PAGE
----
It was a white Christmas, after all, in every sense of the word, including serene, cleansing, purifying, radiant, and miraculous. Going to school while working long hours made it impossible for me to prepare for Christmas until school was dismissed for Christmas vacation. I decided that, instead of fighting exhaustion to shop, clean, decorate, wrap, send, and do Christmas cards, I would just tell everybody I was out of town. It wasn't really a lie, because everybody knew I was there the whole time -- in Kingman you are tracked at all times by the location of your car.
Whenever you let down after working too hard, it is easy to get a case of the doldrums. I felt every kind of petty, negative feeling you can feel. I am sure you must know the kind of wrong thinking that you don't want to admit to anyone because it makes you look so unpleasant, bitter, small-minded, and mean. I felt jealous, envious of people who have more time and money than I do, and certain that my friends didn't really like me, but were just being nice to me so they wouldn't hurt my feelings. There are people who have done awful things to me and are continuing to do them, and I was feeling painfully aware of my inability to forgive, which was because I didn't really WANT to because I was afraid of what might happen if I did: forgiveness is an invitation back into your life of someone you have been keeping at a distance in order to protect yourself. I knew God wanted me to forgive, as he forgives me, but I really couldn't do it because I didn't want to get hurt any more.
So I prayed about it and went to bed feeling awful and bad and envious and unforgiving. A year ago Christmas I prayed about the problem of not wanting to give my self-will over to God, and he gave me the finale from Gounod's Faust to learn. I had to sing it over and over for a week until I could spit out all those fast little words in French. I'm not so good in the high register either, so I had to shriek them out at the top of my lungs: Dieu juste, a toi je m'abandonne! Dieu bon je suis a toi, pardonne! Well, THIS Christmas I received another answer in music. This year it was "Be-ho-old your King!" from O Holy Night, with full orchestra. It was absolutely wonderful! I looked up the words, sang the song, and realized that I had never really thought about praying to Christ as the King. I must tell you it is a very satisfactory and invigorating thing to do! The euphoria listed through Christmas Eve and Christmas Day.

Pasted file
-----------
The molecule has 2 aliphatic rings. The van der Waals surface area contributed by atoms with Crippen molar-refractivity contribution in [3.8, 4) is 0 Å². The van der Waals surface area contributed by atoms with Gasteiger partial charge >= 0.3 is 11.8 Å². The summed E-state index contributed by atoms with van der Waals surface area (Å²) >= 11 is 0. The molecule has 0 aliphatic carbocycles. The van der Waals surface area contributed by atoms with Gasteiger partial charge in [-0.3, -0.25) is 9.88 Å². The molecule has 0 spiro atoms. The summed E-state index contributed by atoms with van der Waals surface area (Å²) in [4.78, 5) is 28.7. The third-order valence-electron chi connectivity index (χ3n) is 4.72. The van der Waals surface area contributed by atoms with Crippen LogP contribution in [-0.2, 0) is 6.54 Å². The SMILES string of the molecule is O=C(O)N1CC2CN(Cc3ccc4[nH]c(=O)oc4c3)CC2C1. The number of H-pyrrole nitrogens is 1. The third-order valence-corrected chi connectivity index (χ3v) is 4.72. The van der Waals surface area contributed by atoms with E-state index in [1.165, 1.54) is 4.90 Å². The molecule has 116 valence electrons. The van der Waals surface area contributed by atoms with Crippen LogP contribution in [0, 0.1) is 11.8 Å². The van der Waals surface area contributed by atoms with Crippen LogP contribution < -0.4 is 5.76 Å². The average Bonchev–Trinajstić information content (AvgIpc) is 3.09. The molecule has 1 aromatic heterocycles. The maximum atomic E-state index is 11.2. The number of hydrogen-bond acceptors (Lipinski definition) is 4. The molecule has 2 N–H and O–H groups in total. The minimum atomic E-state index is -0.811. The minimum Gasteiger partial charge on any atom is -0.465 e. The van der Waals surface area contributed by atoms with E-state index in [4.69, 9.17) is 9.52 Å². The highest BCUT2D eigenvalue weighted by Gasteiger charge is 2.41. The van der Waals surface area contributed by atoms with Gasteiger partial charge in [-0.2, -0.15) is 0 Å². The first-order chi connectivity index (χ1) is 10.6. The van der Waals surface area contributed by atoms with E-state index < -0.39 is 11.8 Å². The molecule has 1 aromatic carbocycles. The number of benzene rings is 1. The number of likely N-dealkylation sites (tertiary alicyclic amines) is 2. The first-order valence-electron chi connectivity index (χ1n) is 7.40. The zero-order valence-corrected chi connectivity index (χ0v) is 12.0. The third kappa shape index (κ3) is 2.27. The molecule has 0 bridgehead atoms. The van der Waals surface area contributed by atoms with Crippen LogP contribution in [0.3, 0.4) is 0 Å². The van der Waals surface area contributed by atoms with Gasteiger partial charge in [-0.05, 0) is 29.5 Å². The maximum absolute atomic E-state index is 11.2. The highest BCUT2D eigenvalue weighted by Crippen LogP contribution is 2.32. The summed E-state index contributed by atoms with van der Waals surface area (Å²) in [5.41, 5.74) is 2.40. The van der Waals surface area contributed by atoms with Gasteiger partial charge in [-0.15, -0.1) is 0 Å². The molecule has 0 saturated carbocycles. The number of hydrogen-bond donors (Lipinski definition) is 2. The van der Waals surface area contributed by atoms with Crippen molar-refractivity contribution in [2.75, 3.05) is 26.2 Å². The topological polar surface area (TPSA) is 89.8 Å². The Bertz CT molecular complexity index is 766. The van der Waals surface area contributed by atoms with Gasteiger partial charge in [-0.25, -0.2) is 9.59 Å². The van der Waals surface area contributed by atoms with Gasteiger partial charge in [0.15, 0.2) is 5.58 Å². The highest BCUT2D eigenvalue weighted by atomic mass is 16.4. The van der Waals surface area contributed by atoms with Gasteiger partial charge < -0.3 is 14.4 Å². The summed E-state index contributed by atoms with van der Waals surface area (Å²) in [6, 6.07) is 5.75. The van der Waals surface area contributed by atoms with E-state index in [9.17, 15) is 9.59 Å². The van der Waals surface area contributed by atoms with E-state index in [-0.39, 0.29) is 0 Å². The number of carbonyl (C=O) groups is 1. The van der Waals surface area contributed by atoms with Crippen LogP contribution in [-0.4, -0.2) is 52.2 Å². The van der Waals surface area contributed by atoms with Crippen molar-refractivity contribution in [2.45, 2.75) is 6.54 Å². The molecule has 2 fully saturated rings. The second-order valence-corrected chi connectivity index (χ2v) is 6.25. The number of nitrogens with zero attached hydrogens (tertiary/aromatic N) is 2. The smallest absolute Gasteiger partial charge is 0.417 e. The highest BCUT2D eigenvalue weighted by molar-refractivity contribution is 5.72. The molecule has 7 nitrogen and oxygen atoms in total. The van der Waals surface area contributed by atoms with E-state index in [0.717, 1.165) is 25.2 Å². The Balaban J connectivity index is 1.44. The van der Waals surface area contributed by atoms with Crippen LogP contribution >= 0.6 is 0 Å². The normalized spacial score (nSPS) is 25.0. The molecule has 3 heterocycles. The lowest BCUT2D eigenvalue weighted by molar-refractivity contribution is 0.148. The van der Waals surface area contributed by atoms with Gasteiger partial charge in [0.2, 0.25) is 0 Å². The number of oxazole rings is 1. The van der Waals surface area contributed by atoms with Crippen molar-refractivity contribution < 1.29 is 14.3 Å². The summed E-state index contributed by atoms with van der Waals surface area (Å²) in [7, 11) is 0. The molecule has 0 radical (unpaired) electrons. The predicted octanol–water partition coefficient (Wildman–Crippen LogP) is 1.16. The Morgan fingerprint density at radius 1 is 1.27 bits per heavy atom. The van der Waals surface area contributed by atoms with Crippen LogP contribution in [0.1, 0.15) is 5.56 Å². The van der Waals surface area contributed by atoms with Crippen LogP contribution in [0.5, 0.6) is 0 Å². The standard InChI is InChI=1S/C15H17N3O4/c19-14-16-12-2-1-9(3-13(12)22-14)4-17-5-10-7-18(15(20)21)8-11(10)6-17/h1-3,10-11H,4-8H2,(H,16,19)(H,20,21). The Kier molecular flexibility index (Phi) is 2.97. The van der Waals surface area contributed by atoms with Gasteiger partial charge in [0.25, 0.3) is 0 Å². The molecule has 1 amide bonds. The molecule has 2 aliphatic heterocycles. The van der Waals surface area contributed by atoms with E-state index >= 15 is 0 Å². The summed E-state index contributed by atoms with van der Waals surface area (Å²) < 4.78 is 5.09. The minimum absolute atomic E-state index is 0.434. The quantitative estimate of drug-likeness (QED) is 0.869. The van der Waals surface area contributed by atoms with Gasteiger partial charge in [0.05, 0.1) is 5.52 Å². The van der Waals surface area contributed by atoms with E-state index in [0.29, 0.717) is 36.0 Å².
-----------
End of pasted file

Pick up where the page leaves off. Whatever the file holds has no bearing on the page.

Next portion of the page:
Clara Martin and I decorated the church for Christmas: Roses on the altar, ivy and pine boughs and (battery-powered) "candles" everywhere in the style of an old-fashioned country church. I have to say it was beautiful. I got to sing "O Holy Night" on Christmas Eve at Grace Church in Anthony. Mother Mary Hixson asked me for it, saying it is her favorite carol. When the Holy Spirit gets to work, things fall into place in amazing ways.
There are twelve days of Christmas, fortunately for me, so I had time to get the packages sent to my children and grandchildren. On the other hand, this also gave me plenty of time to let the idea of Christ my King percolate. It occurred to me that if Christ is my King and he tells me to forgive someone, there is no wiggle room. If he really is my King, I have to do what he tells me to do. Period. Great. If you are praying the daily offices, you end up saying the Lord's Prayer several times a day, so the pressure to forgive others as he forgives us never lets up. I decided it didn't mean that we are only forgiven if we forgive others; it means that we are to learn to follow his example and forgive others as he does us. And furthermore, I am sure he would help me do it if he's telling me to do something that's too hard for me to do by myself. "I will, with God's help" is one of the most helpful phrases in the whole Book of Common Prayer.
So I had a little conference with Warren at Eighth Day Books, and he helped me find a book to read on the subject of forgiveness. I got right to work on it. I prayed about it with my spiritual director, and told my Bishop about it. I talked it over with my friends, and with my cousin Evelyn and her husband. I prayed about it -- Jesus and I had several rather difficult chats on the topic of forgiveness, and a few times jealousy and envy and other unpleasant and petty subjects came up, as well. I could not tell you when it began to happen, but gradually I noticed that the vise-like grip this evil had on my heart had loosened a little. I'm not saying it's over or that I'm finished, but I am beginning to see something very important -- Here's the surprising thing: forgiving people who are hurting you does not make you get hurt more. It's probably true that you are more vulnerable to what they want to do to you, but at the same time, you aren't so hurt by what they do, because it isn't about you any more. You don't need to try to control them. They can and will continue to do hurtful things to you, but they don't really hurt you. When Christ is your King, he protects you from real harm, so that the things they do don't touch you in any way that is important, that is, in any way that harms your immortal soul. Christ is the King over all suffering and death, as well as King of forgiveness. Such freedom! Such joy! Such purity and radiance! Behold your King! Worship and adore him, for he really is your Shield and your Strength and your Rock, your Savior and your Armor of Light!